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Single-file web API services with .NET 5 and ASP.NET Core

Simple, one-file web service with .NET 5

Introduction

There are many ways to create a web application today. We have a lot of different platforms, frameworks, and libraries: PHP, Python, Java, NodeJS, and a dozen of others.

While ASP.NET (Core) was always a good choice for developing enterprise-level web applications (with many complex web pages, some Web API endpoints, static resources, etc.), it's never been the best choice for creating a small web service with just a few endpoints to handle REST API requests in JSON or plain text formats.

Well, that was true until .NET 5 was released last year. With support for top-level statements and new features in C# language, .NET 5 allows us to create a solid web service in just a few minutes and with a single code file.

Single code file ASP.NET Core web service

Below you will find an example of a very basic "echo" web service with only one endpoint that just takes the content of a POST request and returns it back in JSON format. Not quite a real-world task of course, but enough for demonstration purposes.

So, to create our single-code-file web service just open your terminal, create an empty folder and type the following command:

dotnet new web

This command will create a simple ASP.NET Core project with two code files: Program.cs and Startup.cs.

Since our purpose is to get only one file, we remove Startup.cs. Yeah, it's that simple.

After that just copy/paste the following piece of code into Program.cs file:

using System.IO;
using System.Net.Mime;

using Microsoft.AspNetCore.Builder;
using Microsoft.AspNetCore.Hosting;
using Microsoft.AspNetCore.Http;
using Microsoft.Extensions.Hosting;


Host.CreateDefaultBuilder(args)
    .ConfigureWebHostDefaults(webBuilder => webBuilder
        .Configure(app => app.Run(async context => {
            if (context.Request.Path == "/api/echo" && context.Request.Method == "POST") {
                //getting the content of our POST request
                using var reader = new StreamReader(context.Request.Body);
                var content = await reader.ReadToEndAsync();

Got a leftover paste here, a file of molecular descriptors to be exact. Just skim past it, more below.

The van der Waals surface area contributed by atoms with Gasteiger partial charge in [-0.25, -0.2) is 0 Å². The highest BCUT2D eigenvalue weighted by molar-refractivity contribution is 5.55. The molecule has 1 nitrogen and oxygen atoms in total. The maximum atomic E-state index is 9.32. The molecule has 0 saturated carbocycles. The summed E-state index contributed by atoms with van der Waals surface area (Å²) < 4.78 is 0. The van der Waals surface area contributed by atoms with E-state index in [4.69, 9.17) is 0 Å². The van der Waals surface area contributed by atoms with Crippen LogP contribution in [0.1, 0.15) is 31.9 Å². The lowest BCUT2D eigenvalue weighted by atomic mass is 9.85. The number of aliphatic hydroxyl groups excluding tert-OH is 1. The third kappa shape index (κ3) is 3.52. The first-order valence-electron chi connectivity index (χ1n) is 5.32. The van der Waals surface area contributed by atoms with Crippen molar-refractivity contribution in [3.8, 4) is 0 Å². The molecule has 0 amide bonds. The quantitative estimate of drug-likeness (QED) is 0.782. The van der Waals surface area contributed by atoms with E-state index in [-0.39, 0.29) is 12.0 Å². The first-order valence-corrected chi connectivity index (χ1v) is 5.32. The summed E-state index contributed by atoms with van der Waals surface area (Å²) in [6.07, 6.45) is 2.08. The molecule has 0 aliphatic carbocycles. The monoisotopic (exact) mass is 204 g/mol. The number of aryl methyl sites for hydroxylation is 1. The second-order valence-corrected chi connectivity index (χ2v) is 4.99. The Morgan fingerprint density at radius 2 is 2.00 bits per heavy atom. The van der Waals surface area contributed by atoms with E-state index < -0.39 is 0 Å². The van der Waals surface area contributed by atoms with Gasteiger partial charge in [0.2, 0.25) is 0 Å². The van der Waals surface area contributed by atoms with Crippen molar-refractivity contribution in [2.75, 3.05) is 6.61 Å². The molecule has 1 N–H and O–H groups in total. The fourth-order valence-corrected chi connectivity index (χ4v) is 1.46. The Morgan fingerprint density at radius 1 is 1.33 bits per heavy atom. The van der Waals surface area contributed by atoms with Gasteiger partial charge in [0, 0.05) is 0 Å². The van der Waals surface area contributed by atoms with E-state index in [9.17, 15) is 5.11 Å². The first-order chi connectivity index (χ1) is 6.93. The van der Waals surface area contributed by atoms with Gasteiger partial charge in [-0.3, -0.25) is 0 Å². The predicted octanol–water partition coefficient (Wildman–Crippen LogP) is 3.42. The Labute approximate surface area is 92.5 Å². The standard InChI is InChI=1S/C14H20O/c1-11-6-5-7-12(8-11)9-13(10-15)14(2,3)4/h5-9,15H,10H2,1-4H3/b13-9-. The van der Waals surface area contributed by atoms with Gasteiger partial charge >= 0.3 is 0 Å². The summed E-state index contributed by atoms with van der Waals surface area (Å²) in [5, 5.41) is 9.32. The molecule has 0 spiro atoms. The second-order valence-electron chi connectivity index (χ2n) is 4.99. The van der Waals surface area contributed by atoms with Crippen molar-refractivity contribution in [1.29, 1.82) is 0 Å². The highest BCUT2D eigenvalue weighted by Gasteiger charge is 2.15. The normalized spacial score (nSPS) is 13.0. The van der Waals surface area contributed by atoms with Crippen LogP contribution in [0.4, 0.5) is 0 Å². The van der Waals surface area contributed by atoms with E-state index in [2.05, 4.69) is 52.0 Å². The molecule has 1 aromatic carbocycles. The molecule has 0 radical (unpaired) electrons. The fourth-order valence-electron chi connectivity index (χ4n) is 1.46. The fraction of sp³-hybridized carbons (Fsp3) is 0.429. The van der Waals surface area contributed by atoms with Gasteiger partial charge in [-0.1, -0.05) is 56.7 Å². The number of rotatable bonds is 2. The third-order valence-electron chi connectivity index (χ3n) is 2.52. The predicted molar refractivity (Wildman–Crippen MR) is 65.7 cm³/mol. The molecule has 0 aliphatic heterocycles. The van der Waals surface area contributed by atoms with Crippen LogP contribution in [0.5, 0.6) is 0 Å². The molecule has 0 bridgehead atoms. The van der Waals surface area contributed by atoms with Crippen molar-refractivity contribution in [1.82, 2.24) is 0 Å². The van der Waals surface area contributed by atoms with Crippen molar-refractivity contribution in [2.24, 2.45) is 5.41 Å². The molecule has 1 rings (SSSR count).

//sending it back in the response
                context.Response.ContentType = MediaTypeNames.Text.Plain;
                await context.Response.WriteAsync(content);
            }
            else {
                //Return 404 for any other endpoint
                context.Response.StatusCode = StatusCodes.Status404NotFound;
                await context.Response.WriteAsync($"WRONG ENDPOINT: {context.Request.Path.ToString()}. Use POST request to /api/echo instead");
            }
        })))
    .Build().Run();

Let's take a closer look what happens here.

Top-level statements

Fist we have a block of using statement. That's usual for any C# file. Nothing special.

After that, we start straight with an instruction. We call CreateDefaultBuilder() method of Host class. If you've had experience with C# before, you may be a little bit confused by this approach. No namespaces, no class definitions. You may even say that this piece of code has the wrong syntax and will not be compiled.

But it will. It's possible to do now with C# 9 and it's called top-level statements.

Creating a host

As we already mentioned above the only instruction we actually have in our little program is Host.CreateDefaultBuilder() call. It creates a generic host builder with default settings for logging, configuration, and Dependency Injection container.

Setting up the web application

After that, the ConfigureWebHostDefaults method loads the configuration, set Kestrel as the webserver, enables IIS integrations, and adds some default middlewares.

Finally, we call Configure method to set up the middleware pipeline, or, to define the only middleware that will actually process all requests to our web service (with that app.Run(...) call).

The next piece of code is self-explanatory. If it's a POST request to /api/echo we read the content of the request's body and just write it back to the response stream. Otherwise, we return the 404 code with some error message.

As I mentioned above, this is a very basic example of a microweb service, but I intentionally made it simple to show how everything works in general without going into detail.

Running the app

To run this simple web service just type in the terminal (while you are in the project's directory):

dotnet run

Here is what you get in response by sending a POST request to /api/echo using Postman utility:

POST request to /api/echo via Postman

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